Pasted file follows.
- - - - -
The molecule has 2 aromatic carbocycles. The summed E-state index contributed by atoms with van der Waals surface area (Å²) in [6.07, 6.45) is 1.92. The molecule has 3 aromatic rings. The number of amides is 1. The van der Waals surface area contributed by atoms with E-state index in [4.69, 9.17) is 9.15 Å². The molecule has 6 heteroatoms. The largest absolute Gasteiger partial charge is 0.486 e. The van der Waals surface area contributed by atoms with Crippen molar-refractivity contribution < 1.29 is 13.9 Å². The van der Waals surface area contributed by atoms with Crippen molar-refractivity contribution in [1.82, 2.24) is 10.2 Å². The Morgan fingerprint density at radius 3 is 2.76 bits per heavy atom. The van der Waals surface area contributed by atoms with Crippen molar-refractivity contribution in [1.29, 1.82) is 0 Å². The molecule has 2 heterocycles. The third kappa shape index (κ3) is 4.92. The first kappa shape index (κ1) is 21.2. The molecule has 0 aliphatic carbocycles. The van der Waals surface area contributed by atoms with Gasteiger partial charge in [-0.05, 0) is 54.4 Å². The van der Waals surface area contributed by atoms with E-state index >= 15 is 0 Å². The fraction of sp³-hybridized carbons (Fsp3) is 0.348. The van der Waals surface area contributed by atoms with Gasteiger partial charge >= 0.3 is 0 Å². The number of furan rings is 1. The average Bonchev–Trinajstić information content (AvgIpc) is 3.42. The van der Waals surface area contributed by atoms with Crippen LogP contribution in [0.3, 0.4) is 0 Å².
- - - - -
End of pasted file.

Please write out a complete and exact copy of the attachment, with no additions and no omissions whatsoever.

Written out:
The molecule has 2 aromatic carbocycles. The summed E-state index contributed by atoms with van der Waals surface area (Å²) in [6.07, 6.45) is 1.92. The molecule has 3 aromatic rings. The number of amides is 1. The van der Waals surface area contributed by atoms with E-state index in [4.69, 9.17) is 9.15 Å². The molecule has 6 heteroatoms. The largest absolute Gasteiger partial charge is 0.486 e. The van der Waals surface area contributed by atoms with Crippen molar-refractivity contribution < 1.29 is 13.9 Å². The van der Waals surface area contributed by atoms with Crippen molar-refractivity contribution in [1.82, 2.24) is 10.2 Å². The Morgan fingerprint density at radius 3 is 2.76 bits per heavy atom. The van der Waals surface area contributed by atoms with Crippen molar-refractivity contribution in [1.29, 1.82) is 0 Å². The molecule has 2 heterocycles. The third kappa shape index (κ3) is 4.92. The first kappa shape index (κ1) is 21.2. The molecule has 0 aliphatic carbocycles. The van der Waals surface area contributed by atoms with Gasteiger partial charge in [-0.05, 0) is 54.4 Å². The van der Waals surface area contributed by atoms with E-state index >= 15 is 0 Å². The fraction of sp³-hybridized carbons (Fsp3) is 0.348. The van der Waals surface area contributed by atoms with Gasteiger partial charge >= 0.3 is 0 Å². The number of furan rings is 1. The average Bonchev–Trinajstić information content (AvgIpc) is 3.42. The van der Waals surface area contributed by atoms with Crippen LogP contribution in [0.3, 0.4) is 0 Å².